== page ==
The EPA has stalled its crackdown on a company still operating nearby that is a major contributor to chronically dirty air in the community and the broader Chicago area. more…
Since so many North Carolina residents draw drinking water from unmonitored private wells, a push is on to improve testing and treatment. more…
Free swimming at La Villette is first step in Paris’s efforts to reopen some of its murky waterways to casual bathers, and the Seine could be next. more…
The state is making a bold global statement with its cap-and-trade program. more…
Illinois needs to lower the actionable level of lead in a child’s blood to 5 micrograms per deciliter; 10 is far too high. more…
Now the New Jersey Legislature is taking a welcome stand against Trump's Environmental Protection Agency and its chief, Scott Pruitt, over a pesticide called chlorpyrifos. more…
Detroit is open for business, but development must respect the environment and the health of all residents. more…
Yes, stocks may have recovered in the North Sea, but overfishing is not the problem in sustaining marine health. more…
In the News
A couple is trying to grow a business by cultivating crops on land that homeowners usually mow. New York Times.
Hilsa are small fish with a huge fan base, and people will pay to protect them. Hakai Magazine.
A new study has shown that the pollution your car churns out isn’t just a problem for people walking outside, but is twice as dangerous for drivers and those inside the car as previously believed. HuffPost UK, United Kingdom.
A week and a half after California added one of the world’s most heavily used weed-fighting chemical to its list of cancer-causing substances, Yountville detailed its progress toward lessening its use – but added it will not yet shelve it completely. Napa Valley Register, California.
A veteran energy consultant who penned the leaked draft of a high-profile grid study for Energy Secretary Rick Perry is speaking out about speculation that the report has been politically tainted. EnergyWire.
Thanks to an underwater robot nicknamed “Little Sunfish,” authorities in Japan may have reached a critical stage in the cleanup effort following 2011’s Fukushima disaster. Washington Post.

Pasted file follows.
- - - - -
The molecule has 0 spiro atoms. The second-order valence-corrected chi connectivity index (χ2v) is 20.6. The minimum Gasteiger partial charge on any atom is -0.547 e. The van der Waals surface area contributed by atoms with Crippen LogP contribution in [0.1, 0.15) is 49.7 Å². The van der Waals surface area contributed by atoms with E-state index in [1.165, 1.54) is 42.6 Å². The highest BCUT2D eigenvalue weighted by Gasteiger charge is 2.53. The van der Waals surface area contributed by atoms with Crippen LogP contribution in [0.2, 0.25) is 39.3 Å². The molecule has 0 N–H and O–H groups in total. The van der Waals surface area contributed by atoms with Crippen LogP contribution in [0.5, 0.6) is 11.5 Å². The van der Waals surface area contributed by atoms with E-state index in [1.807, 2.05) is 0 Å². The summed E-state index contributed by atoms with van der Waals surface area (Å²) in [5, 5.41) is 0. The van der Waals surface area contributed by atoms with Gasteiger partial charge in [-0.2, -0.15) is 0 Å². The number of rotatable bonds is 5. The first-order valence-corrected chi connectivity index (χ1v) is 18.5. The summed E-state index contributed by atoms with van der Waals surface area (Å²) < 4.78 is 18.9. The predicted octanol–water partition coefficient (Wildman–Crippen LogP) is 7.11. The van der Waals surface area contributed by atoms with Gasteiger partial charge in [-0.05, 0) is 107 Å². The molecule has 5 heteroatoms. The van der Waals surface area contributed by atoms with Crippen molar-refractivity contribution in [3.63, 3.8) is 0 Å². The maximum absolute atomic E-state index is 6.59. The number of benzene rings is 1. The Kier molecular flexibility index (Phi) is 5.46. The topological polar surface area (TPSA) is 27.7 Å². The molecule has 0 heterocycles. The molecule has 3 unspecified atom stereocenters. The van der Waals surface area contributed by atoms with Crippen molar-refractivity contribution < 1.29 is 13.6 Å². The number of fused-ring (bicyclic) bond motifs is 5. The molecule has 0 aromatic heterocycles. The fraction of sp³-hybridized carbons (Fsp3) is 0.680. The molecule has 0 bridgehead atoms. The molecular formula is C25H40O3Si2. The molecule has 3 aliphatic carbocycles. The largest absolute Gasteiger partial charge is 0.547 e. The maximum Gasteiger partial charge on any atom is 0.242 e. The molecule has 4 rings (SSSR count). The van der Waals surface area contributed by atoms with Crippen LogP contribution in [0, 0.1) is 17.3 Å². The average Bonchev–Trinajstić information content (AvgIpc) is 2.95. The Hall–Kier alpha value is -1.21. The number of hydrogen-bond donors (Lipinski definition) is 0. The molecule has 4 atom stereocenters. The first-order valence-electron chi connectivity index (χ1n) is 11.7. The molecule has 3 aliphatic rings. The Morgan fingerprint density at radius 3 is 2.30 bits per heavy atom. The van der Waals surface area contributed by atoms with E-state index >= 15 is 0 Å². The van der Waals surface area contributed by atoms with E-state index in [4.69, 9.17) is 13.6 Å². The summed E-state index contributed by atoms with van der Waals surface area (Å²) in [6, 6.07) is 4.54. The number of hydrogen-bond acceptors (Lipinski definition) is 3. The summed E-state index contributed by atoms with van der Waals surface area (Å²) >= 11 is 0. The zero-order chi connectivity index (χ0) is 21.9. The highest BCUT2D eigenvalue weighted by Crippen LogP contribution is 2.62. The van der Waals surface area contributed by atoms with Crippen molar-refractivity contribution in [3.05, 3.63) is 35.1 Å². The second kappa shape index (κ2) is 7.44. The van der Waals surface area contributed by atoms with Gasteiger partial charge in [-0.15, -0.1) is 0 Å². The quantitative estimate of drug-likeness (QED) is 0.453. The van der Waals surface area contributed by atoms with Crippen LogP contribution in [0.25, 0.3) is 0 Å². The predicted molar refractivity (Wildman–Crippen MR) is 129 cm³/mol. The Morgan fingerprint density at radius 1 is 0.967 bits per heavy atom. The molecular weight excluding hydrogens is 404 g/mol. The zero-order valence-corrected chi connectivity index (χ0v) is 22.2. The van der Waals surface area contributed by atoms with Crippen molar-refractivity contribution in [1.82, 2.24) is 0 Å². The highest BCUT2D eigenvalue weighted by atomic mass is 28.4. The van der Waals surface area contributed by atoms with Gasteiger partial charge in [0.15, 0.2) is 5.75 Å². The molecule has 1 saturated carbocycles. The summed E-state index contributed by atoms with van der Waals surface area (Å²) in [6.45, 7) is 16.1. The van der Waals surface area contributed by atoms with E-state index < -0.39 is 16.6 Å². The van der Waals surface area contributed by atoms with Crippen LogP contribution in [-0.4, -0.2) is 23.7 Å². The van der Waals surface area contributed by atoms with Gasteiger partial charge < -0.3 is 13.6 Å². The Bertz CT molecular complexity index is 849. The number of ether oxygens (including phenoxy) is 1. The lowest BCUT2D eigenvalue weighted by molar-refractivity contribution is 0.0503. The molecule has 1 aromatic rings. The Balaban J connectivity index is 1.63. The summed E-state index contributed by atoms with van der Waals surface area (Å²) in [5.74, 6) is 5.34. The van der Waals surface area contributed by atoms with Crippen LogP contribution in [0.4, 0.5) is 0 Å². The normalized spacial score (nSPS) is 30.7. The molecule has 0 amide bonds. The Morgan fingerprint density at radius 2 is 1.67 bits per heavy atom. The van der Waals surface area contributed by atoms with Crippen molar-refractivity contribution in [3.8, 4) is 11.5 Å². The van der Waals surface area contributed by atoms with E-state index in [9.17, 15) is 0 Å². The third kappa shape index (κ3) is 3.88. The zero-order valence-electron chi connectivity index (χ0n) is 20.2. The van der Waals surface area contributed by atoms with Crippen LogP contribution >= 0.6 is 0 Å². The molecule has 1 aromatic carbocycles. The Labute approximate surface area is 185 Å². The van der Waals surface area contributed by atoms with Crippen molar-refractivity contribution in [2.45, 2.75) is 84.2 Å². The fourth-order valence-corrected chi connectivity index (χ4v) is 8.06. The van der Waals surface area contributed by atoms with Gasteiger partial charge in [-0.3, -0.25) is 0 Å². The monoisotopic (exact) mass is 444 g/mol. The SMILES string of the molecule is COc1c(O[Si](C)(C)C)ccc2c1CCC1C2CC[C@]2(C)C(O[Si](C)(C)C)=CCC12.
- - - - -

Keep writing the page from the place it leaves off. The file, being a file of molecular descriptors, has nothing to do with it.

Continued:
A falcon war in Greenland’s frigid north is a preview of habitat contests to come. The Atlantic.
The sandy beach in front of homes in this north San Diego County town is shrinking, and the high tide is edging closer. ClimateWire.
In 1998 the FDA approved a a drug called Lymerix, and it was pretty effective until the chronic Lyme crowd and the anti-vaxxers started ranting: Mother Jones.
States are moving to punish child care centers that enroll the unvaccinated, dismissing the objections of those who resist immunization without a valid medical reason. New York Times.
Dr. Brenda Fitzgerald said she would consider taking money from Coke for C.D.C. programs despite the agency’s having cut ties with the company in the past. New York Times.
When Wayne Atkins went to a doctor for a painful blister that wouldn't go away, he learned that his body was being consumed by flesh-eating bacteria. Washington Post.
A decline in sea ice is allowing more marine travel, but experts say the remote region is unprepared to face an emergency at sea. New York Times.
The Seoul Metropolitan Government will file a lawsuit against the central government for the cost of cleaning up contaminated underground water near the US military base in Yongsan, central Seoul. Korea Herald, South Korea.
House of Representatives passes bill that would require study of health effects, impacts of potential drinking water regulation on development of substitutes. Chemical & Engineering News.
It is a recurring pattern among Central American countries and each country is seeking its solutions. Inter Press Service.
An ambitious survey reveals that when it comes to marine issues, most Europeans show greater awareness of pollution and overfishing than the effects of specific climate change threats, such as ocean acidification. Anthropocene Magazine.
Nomadic herders have lived off the vast expanses of grass in the Rift Valley for centuries. But recently, as the climate has changed, the grass here has died and a way of life that has existed for centuries is in danger. Weekend Edition, NPR.